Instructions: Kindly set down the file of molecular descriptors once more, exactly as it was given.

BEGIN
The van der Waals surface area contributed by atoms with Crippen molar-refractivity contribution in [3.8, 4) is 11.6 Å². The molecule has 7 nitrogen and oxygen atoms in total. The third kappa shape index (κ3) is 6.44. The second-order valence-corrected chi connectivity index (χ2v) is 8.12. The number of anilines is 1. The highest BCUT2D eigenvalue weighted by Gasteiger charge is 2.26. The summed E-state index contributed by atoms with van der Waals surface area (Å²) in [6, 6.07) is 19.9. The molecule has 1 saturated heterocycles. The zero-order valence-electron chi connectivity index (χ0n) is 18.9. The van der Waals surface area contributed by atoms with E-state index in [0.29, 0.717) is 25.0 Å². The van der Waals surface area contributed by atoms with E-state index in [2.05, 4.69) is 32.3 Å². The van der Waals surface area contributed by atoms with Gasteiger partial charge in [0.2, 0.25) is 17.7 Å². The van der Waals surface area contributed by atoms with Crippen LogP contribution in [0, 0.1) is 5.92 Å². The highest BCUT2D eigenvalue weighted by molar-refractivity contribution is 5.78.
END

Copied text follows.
The van der Waals surface area contributed by atoms with Crippen molar-refractivity contribution in [3.8, 4) is 11.6 Å². The molecule has 7 nitrogen and oxygen atoms in total. The third kappa shape index (κ3) is 6.44. The second-order valence-corrected chi connectivity index (χ2v) is 8.12. The number of anilines is 1. The highest BCUT2D eigenvalue weighted by Gasteiger charge is 2.26. The summed E-state index contributed by atoms with van der Waals surface area (Å²) in [6, 6.07) is 19.9. The molecule has 1 saturated heterocycles. The zero-order valence-electron chi connectivity index (χ0n) is 18.9. The van der Waals surface area contributed by atoms with E-state index in [0.29, 0.717) is 25.0 Å². The van der Waals surface area contributed by atoms with E-state index in [2.05, 4.69) is 32.3 Å². The van der Waals surface area contributed by atoms with Gasteiger partial charge in [0.2, 0.25) is 17.7 Å². The van der Waals surface area contributed by atoms with Crippen LogP contribution in [0, 0.1) is 5.92 Å². The highest BCUT2D eigenvalue weighted by molar-refractivity contribution is 5.78.